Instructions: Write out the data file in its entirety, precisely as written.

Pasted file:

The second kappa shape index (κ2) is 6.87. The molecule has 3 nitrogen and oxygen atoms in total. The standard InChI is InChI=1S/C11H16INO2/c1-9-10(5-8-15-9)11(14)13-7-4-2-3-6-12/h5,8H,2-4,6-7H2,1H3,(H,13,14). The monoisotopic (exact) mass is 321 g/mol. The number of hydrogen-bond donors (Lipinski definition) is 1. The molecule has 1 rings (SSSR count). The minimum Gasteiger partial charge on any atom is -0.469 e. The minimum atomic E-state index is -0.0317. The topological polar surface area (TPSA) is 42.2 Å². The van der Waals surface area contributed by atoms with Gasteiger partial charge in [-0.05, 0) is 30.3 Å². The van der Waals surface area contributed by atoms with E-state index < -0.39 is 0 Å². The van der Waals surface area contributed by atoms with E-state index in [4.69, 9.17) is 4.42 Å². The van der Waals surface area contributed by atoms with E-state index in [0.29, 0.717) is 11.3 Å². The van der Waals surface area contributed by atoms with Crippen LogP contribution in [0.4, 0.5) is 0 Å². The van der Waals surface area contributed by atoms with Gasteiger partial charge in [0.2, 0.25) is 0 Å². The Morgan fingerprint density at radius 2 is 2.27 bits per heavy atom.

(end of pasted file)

The second kappa shape index (κ2) is 6.87. The molecule has 3 nitrogen and oxygen atoms in total. The standard InChI is InChI=1S/C11H16INO2/c1-9-10(5-8-15-9)11(14)13-7-4-2-3-6-12/h5,8H,2-4,6-7H2,1H3,(H,13,14). The monoisotopic (exact) mass is 321 g/mol. The number of hydrogen-bond donors (Lipinski definition) is 1. The molecule has 1 rings (SSSR count). The minimum Gasteiger partial charge on any atom is -0.469 e. The minimum atomic E-state index is -0.0317. The topological polar surface area (TPSA) is 42.2 Å². The van der Waals surface area contributed by atoms with Gasteiger partial charge in [-0.05, 0) is 30.3 Å². The van der Waals surface area contributed by atoms with E-state index < -0.39 is 0 Å². The van der Waals surface area contributed by atoms with E-state index in [4.69, 9.17) is 4.42 Å². The van der Waals surface area contributed by atoms with E-state index in [0.29, 0.717) is 11.3 Å². The van der Waals surface area contributed by atoms with Crippen LogP contribution in [0.4, 0.5) is 0 Å². The van der Waals surface area contributed by atoms with Gasteiger partial charge in [0.2, 0.25) is 0 Å². The Morgan fingerprint density at radius 2 is 2.27 bits per heavy atom.